From 2004 to 2006, the city of Boston experienced notable increases in violent crime, especially robberies and assaults committed with guns. The majority of the violence was concentrated in disadvantaged, predominately minority neighborhoods. In December 2006, Edward Davis was appointed Commissioner of the Boston Police Department (BPD); he immediately set about addressing the spike in violent crime. Commissioner Davis developed the Safe Street Team (SST) strategy through which police officer teams were assigned to 13 different violent crime hot spots. The SSTs applied problem-oriented, community-policing strategies to identify and address recurring problems in their target areas.
In 2009, the BPD received funding from the Bureau of Justice Assistance’s Smart Policing Initiative (SPI) to conduct an ex-post facto evaluation of the place-based SST strategy. The Boston SPI project was composed of a process evaluation of the actual work carried out by SST officers, a 28-year longitudinal analysis of the stability of violent crime hot spots in Boston, and an impact evaluation of the SST strategy using a nonrandomized quasi-experimental design that matched the 13 SST target areas with comparable violent crime hot spots throughout the city. The evaluation showed that violent crime hot spots in Boston have been remarkably stable over time. The SST officers deployed nearly 400 different situational/ environmental, enforcement and community/social service interventions in the 13 targeted hot spots during the study period. The impact evaluation showed that the SST strategy was associated with a 17.3 percent reduction in the total number of violent index crimes, a 19.2 percent reduction in the number of robberies, and a 15.4 percent reduction in the number of aggravated assaults—with no evidence of displacement or diffusion effects.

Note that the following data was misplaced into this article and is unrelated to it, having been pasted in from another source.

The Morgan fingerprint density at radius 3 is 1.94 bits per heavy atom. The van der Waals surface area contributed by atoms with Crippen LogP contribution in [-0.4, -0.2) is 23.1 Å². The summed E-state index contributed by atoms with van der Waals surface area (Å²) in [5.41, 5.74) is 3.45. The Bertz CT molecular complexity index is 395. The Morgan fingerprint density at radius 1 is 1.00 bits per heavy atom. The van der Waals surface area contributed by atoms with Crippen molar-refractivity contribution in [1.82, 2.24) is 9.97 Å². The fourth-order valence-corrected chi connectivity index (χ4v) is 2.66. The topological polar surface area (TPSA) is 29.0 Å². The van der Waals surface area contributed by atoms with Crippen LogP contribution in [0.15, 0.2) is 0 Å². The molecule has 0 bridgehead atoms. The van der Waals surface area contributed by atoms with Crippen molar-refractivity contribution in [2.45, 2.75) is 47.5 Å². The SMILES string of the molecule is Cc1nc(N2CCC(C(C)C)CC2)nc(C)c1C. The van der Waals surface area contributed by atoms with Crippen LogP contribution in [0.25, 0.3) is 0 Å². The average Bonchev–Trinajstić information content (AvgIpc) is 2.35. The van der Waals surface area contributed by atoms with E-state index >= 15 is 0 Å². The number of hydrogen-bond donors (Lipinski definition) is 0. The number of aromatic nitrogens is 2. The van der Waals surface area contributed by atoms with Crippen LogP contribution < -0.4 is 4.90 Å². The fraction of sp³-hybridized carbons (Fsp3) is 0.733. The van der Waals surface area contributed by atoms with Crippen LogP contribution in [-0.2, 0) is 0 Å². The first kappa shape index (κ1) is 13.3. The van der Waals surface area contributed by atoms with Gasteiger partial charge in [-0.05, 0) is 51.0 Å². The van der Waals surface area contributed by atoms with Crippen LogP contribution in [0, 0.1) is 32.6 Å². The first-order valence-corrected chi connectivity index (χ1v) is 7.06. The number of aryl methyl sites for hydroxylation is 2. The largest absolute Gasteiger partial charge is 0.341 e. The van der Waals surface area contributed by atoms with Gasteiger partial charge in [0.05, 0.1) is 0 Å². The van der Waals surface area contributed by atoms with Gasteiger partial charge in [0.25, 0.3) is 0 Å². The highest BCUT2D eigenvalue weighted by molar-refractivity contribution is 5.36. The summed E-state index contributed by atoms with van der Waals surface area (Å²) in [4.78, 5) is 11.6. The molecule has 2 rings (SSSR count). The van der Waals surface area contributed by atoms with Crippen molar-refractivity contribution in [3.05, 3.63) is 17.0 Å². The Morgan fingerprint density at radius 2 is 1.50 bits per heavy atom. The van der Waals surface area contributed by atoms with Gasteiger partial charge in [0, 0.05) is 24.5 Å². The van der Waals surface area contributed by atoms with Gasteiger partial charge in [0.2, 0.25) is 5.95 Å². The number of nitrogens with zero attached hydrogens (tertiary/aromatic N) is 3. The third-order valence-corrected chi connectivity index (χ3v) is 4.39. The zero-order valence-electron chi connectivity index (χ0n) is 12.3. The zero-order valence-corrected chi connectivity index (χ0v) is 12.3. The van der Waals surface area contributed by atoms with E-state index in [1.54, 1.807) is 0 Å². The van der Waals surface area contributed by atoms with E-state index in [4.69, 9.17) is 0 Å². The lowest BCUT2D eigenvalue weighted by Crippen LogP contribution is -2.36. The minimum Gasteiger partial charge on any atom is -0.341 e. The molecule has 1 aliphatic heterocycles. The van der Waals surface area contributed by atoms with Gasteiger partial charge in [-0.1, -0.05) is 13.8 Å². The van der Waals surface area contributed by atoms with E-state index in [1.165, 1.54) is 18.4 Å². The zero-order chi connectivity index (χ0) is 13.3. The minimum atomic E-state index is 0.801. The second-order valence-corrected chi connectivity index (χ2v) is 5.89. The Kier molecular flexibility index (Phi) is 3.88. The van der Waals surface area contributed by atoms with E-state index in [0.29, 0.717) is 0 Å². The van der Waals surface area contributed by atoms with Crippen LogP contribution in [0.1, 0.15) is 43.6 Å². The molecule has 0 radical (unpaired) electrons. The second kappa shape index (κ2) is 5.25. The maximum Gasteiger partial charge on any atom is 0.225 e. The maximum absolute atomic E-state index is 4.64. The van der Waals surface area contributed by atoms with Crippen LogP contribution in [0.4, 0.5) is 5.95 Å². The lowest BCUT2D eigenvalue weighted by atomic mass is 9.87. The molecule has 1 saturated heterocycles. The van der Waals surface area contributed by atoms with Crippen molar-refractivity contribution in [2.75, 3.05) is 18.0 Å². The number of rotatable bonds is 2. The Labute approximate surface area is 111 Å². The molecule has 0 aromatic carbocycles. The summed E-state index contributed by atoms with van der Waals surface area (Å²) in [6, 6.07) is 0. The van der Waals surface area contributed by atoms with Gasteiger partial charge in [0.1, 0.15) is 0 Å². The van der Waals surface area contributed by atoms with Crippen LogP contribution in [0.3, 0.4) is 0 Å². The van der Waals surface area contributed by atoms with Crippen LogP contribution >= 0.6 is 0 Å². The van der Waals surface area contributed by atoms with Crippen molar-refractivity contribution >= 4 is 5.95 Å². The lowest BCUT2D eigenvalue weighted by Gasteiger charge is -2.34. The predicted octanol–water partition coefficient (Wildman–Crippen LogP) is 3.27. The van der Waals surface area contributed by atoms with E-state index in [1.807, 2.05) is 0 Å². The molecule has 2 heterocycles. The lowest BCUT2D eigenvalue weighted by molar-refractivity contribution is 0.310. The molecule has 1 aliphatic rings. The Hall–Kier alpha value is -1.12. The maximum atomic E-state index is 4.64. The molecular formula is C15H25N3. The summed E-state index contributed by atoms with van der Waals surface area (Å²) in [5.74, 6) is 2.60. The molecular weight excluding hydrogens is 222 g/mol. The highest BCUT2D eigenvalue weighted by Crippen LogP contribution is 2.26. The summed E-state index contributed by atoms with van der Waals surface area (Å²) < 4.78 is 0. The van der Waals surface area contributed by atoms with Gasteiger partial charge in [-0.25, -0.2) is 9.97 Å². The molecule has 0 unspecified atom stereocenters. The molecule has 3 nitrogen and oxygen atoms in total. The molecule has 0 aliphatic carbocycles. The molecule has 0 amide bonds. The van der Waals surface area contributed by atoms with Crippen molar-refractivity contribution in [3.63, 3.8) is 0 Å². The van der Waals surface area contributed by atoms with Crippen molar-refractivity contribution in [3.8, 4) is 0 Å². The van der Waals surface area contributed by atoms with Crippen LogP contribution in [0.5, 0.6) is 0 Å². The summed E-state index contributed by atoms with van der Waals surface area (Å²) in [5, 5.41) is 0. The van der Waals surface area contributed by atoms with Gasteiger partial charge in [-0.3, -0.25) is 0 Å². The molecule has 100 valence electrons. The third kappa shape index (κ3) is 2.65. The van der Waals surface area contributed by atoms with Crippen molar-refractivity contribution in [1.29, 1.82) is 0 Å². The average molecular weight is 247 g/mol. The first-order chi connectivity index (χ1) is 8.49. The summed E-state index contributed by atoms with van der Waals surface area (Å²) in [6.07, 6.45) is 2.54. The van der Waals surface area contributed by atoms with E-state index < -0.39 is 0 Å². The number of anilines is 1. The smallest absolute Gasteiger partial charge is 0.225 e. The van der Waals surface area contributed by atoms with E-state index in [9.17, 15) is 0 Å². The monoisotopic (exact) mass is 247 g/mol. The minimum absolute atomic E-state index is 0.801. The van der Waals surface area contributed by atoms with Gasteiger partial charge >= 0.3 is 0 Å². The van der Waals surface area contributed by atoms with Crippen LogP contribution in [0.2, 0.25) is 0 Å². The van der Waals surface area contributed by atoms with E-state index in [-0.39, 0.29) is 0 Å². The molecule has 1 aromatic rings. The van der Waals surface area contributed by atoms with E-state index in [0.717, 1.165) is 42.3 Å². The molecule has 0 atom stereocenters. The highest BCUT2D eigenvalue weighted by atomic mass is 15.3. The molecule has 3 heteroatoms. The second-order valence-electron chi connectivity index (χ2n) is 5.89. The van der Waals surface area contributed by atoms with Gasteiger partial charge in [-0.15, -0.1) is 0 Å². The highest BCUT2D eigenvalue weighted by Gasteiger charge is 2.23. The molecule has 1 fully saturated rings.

Although it is best to include evaluation as a part of the planning, development, and implementation of police programs, the Boston SPI experience showed that rigorous, retrospective evaluation can still be carried out effectively. The Boston SPI team successfully addressed the challenges associated with building a solid, after-the-fact program evaluation, and the study produced findings that are of considerable value to BPD and other law enforcement agencies across the United States.